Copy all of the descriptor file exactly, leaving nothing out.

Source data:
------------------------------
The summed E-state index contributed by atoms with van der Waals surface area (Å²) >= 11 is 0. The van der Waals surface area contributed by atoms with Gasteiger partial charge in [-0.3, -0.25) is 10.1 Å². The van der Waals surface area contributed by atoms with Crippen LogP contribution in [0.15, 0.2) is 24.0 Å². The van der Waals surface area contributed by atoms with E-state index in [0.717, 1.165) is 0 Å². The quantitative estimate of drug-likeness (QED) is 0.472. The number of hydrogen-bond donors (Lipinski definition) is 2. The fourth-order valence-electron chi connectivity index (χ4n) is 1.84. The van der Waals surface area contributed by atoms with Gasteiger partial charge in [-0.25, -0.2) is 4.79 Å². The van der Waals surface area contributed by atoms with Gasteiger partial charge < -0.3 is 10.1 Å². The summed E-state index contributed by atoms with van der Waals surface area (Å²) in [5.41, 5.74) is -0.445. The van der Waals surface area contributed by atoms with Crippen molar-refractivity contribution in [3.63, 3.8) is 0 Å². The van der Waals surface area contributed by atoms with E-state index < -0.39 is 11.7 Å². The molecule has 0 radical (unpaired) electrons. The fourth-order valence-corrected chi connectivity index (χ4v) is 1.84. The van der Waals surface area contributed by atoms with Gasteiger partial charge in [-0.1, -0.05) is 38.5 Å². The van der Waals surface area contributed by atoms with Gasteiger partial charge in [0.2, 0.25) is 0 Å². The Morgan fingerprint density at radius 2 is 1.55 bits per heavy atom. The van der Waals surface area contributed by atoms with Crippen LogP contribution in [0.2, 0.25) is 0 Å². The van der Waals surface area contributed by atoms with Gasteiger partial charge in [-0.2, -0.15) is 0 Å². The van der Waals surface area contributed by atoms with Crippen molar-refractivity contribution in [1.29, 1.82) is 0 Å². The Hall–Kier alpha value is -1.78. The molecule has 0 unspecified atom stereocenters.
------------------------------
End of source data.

The summed E-state index contributed by atoms with van der Waals surface area (Å²) >= 11 is 0. The van der Waals surface area contributed by atoms with Gasteiger partial charge in [-0.3, -0.25) is 10.1 Å². The van der Waals surface area contributed by atoms with Crippen LogP contribution in [0.15, 0.2) is 24.0 Å². The van der Waals surface area contributed by atoms with E-state index in [0.717, 1.165) is 0 Å². The quantitative estimate of drug-likeness (QED) is 0.472. The number of hydrogen-bond donors (Lipinski definition) is 2. The fourth-order valence-electron chi connectivity index (χ4n) is 1.84. The van der Waals surface area contributed by atoms with Gasteiger partial charge in [-0.25, -0.2) is 4.79 Å². The van der Waals surface area contributed by atoms with Gasteiger partial charge < -0.3 is 10.1 Å². The summed E-state index contributed by atoms with van der Waals surface area (Å²) in [5.41, 5.74) is -0.445. The van der Waals surface area contributed by atoms with Crippen molar-refractivity contribution in [3.63, 3.8) is 0 Å². The van der Waals surface area contributed by atoms with E-state index < -0.39 is 11.7 Å². The molecule has 0 radical (unpaired) electrons. The fourth-order valence-corrected chi connectivity index (χ4v) is 1.84. The van der Waals surface area contributed by atoms with Gasteiger partial charge in [-0.1, -0.05) is 38.5 Å². The van der Waals surface area contributed by atoms with Gasteiger partial charge in [0.2, 0.25) is 0 Å². The Morgan fingerprint density at radius 2 is 1.55 bits per heavy atom. The van der Waals surface area contributed by atoms with Crippen LogP contribution in [0.2, 0.25) is 0 Å². The van der Waals surface area contributed by atoms with Gasteiger partial charge in [-0.2, -0.15) is 0 Å². The van der Waals surface area contributed by atoms with Crippen molar-refractivity contribution in [1.29, 1.82) is 0 Å². The Hall–Kier alpha value is -1.78. The molecule has 0 unspecified atom stereocenters.